My hubby has a website called www.aPath.org which provides inspiration and resources for the pagan community. He has a disclaimer there, which illustrates this concept brilliantly:

Nothing here is “the real truth” or “the one true path”. Each person has their “own true path” to walk in life, and what rings true for one person may not be right for someone else. I simply present what rings true for me in the hopes that it may help others to find their own paths from the landmarks I’ve found along my own. I can’t make this much more clear than the name of this site: “A Path”. Not “The Path”. Just “A Path.”

Another illustration of a heart-warming exchange of ideas between supposedly opposing religions was provided in Sabrinamari’s LiveJournal. Sabrina is a friend and Wiccan priestess who was blogging about pagans and money. And a devoutly religious Christian commented on her post. Which then inspired a further post by Sabrina on cross-religion monetary thoughts.

Well folks…that’s my 2 concepts for the day.

Namaste!

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Namaste

I am likely to use the word “Namaste” as a greeting in my spiritual or health related posts. So I wanted to provide a definition for those who may not know it’s meaning.

Taken from Wikipedia:

Namasté is a Nepali and Indian greeting, as well as a gesture. It expresses deep respect.

It is commonly used in Nepal and India by Hindus, Sikhs, Jains and Buddhists, as well as outside the Indian subcontinent. In Indian and Nepali culture, the word is spoken at the beginning of written or verbal communication. However, the same hands folded gesture is made wordlessly upon departure.

Taken literally, it means “I bow to you”. The word is derived from Sanskrit (namas): “to bow”, obeisance, reverential salutation, and (te): “to you”.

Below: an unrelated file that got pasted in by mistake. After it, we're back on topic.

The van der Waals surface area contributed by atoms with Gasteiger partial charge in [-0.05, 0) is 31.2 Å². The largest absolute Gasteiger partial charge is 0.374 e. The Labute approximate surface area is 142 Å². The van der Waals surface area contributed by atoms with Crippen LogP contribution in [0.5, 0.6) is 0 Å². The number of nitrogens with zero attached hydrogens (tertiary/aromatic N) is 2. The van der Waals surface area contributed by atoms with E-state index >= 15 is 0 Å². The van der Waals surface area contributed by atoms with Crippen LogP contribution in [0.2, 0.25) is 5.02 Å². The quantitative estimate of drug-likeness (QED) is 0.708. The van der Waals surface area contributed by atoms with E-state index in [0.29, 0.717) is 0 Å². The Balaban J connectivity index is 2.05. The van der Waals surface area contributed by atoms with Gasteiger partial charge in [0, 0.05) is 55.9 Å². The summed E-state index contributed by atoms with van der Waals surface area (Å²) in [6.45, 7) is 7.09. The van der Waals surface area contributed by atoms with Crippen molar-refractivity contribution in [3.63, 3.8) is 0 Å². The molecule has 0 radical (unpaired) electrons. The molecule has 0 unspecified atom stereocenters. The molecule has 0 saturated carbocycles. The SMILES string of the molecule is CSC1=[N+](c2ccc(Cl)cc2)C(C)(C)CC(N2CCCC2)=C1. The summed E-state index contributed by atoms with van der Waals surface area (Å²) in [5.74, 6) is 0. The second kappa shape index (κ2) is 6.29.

When spoken to another person, it is commonly accompanied by a slight bow made with hands pressed together, palms touching and fingers pointed upwards, in front of the chest. The gesture can also be performed wordlessly and carry the same meaning.

Symbolism in Hinduism
One hand represents the higher, spiritual nature, while the other represents the worldly self. By combining the two, the person making the gesture is attempting to rise above his differences with others, and connect himself with the person to whom he bows. The bow is symbolic of love and respect.

Symbolism in Global Culture
Namaste is one of the few Sanskrit words commonly recognized by Non-Hindi speakers. The term has come to be associated with yoga and spiritual meditation all over the world. In this context, it has been viewed in terms of a multitude of very complicated and poetic meanings which tie in with the spiritual origins of the word. Some examples:

  • “I honor the Spirit in you which is also in me.”
  • “I honor the place in you in which the entire Universe dwells, I honor the place in you which is of Love, of Integrity, of Wisdom and of Peace, When you are in that place in you, and I am in that place in me, we are One.”
  • “I salute the God within you.”
  • “I recognize that we are all equal.”
  • “The entire universe resides within you.”
  • “The divine peace in me greets the divine peace in you.”
  • “Your spirit and my spirit are ONE.”
  • “That which is of the Divine in me greets that which is of the Divine in you.”
  • “The Divinity within me perceives and adores the Divinity within you”.

Namaste, my friends!